Nice Legs! Thanks, I Was Breast-Fed

breast milk, breastfeed
Today's nurser, tomorrow's future Olympic weight-lifter?

A new study appears to have found yet another marvelous benefit of breastfeeding: a great set of gams.

(For the future teen, not the nursing mom, alas.)

Among the kids in the study, who were between 12 and 17 years old, those who nursed as newborns until at least three months had more lower-body strength than their formula-fed or early-weaned counterparts.

Unlike another recently published study that concluded breastfeeding benefits boys but not really girls, this one concludes breast is best for feminine legs, too.

Enrique Garcia Artero, lead author of the study and a researcher at the University of Granada, wanted to find out whether adolescents benefited from having been breastfed as newborns. Artero’s team especially wanted to know whether there was a connection between the duration breastfeeding and strength as long-since weaned adolescents.

Researchers interviewed the parents of 2,567 adolescents about what the kids were fed as newborns and when the breastfed babies were weaned. They also tested the kids in areas of physical strength and aerobic capacities.

The kids who had been breastfed as infants had stronger legs than the kids who were formula-fed. Also, those who had breastfed longer had greater muscle strength than those who weaned earlier.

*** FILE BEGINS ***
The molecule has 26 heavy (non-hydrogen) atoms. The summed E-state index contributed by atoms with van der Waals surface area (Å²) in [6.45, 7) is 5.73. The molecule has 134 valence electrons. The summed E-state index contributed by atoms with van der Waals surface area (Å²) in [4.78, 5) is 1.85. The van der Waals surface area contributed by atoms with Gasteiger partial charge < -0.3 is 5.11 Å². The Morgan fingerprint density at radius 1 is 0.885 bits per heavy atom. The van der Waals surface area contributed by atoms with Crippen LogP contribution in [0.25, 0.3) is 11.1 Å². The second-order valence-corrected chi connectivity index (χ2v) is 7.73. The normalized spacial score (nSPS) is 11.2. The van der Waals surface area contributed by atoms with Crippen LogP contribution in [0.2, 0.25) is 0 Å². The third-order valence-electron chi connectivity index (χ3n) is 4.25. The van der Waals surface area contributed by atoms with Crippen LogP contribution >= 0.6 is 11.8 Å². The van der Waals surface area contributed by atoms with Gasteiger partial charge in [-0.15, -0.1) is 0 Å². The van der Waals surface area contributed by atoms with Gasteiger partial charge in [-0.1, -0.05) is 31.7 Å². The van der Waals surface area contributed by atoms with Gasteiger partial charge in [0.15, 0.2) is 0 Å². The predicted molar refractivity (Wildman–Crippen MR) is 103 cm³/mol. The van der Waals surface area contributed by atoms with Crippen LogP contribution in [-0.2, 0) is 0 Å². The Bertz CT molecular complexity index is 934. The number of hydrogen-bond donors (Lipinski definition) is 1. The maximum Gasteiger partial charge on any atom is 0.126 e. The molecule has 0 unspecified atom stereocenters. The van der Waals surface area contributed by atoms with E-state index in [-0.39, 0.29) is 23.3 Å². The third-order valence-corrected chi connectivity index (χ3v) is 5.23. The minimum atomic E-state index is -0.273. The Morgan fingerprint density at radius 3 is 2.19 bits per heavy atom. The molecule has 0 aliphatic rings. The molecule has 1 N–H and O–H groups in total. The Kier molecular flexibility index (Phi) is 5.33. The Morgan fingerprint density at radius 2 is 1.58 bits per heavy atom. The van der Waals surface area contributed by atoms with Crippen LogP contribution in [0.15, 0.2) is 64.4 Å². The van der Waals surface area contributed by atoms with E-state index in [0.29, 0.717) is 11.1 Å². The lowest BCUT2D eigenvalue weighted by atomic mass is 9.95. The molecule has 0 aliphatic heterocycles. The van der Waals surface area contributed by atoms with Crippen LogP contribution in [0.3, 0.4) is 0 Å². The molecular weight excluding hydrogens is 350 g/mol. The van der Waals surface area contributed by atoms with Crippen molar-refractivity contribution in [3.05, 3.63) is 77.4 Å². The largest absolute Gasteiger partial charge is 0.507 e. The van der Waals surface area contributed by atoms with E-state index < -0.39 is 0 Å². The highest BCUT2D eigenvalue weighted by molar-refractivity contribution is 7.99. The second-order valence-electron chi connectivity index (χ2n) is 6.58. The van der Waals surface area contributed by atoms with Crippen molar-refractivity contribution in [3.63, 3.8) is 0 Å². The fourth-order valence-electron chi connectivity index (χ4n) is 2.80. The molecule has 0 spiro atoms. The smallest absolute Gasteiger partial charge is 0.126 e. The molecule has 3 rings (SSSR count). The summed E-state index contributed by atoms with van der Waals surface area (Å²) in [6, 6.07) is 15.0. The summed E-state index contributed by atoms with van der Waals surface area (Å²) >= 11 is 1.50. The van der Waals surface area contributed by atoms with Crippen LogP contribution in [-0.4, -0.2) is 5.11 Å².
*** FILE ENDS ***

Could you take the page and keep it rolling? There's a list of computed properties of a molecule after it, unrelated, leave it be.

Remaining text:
The results of the study are in the latest issue of the Journal of Nutrition.

Even those who were nursed as well as given formula performed better at horizontal jumping tasks, regardless of fat mass, muscle mass or height. Those who had been breastfeed at least three months failed half as much in the jumping tests as those who had not been breastfed at all.

The study used the strength and physical performance data from a Healthy Lifestyle in Europe by Nutrition in Adolescence cross-sectional study and adjusted for factors like parental smoking, country, age of maturation, and others.

Interesting and curious. A quick look at the outcome, though, shows that the majority of kids performed well in the strength tests regardless of how they were fed as infants. But it’s among the weakest — performance in the lowest 5th percentile — where breastfeeding appeared to be an advantage.

I’ve always had crazy strong legs, which I didn’t always appreciate (teen years, you know the drill). I was also 100-percent bottle fed as a baby. My former teen self says: thank goodness!

Does this study make you worried for your future teen with weak legs?


Article Posted 6 years Ago

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